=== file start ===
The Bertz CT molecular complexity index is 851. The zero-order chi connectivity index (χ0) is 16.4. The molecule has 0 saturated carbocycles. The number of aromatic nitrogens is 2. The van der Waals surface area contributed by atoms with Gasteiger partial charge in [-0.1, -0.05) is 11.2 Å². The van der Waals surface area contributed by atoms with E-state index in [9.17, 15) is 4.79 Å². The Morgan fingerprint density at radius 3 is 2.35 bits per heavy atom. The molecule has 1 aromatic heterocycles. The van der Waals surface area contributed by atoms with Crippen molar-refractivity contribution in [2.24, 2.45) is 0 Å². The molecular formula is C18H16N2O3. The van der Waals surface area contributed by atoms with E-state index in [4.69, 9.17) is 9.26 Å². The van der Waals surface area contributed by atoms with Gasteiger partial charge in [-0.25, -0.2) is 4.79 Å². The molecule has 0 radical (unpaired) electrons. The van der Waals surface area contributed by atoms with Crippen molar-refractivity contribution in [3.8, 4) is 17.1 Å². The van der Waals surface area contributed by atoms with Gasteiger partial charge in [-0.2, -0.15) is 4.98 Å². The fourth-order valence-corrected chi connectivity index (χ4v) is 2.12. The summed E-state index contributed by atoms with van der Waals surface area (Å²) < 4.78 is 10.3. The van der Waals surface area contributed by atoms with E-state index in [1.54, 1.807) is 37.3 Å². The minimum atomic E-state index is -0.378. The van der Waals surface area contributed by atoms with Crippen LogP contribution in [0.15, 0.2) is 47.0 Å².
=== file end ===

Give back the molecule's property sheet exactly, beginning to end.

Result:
The Bertz CT molecular complexity index is 851. The zero-order chi connectivity index (χ0) is 16.4. The molecule has 0 saturated carbocycles. The number of aromatic nitrogens is 2. The van der Waals surface area contributed by atoms with Gasteiger partial charge in [-0.1, -0.05) is 11.2 Å². The van der Waals surface area contributed by atoms with E-state index in [9.17, 15) is 4.79 Å². The Morgan fingerprint density at radius 3 is 2.35 bits per heavy atom. The molecule has 1 aromatic heterocycles. The van der Waals surface area contributed by atoms with Crippen molar-refractivity contribution in [2.24, 2.45) is 0 Å². The molecular formula is C18H16N2O3. The van der Waals surface area contributed by atoms with E-state index in [4.69, 9.17) is 9.26 Å². The van der Waals surface area contributed by atoms with Gasteiger partial charge in [-0.25, -0.2) is 4.79 Å². The molecule has 0 radical (unpaired) electrons. The van der Waals surface area contributed by atoms with Crippen molar-refractivity contribution in [3.8, 4) is 17.1 Å². The van der Waals surface area contributed by atoms with Gasteiger partial charge in [-0.2, -0.15) is 4.98 Å². The fourth-order valence-corrected chi connectivity index (χ4v) is 2.12. The summed E-state index contributed by atoms with van der Waals surface area (Å²) < 4.78 is 10.3. The van der Waals surface area contributed by atoms with E-state index in [1.54, 1.807) is 37.3 Å². The minimum atomic E-state index is -0.378. The van der Waals surface area contributed by atoms with Crippen LogP contribution in [0.15, 0.2) is 47.0 Å².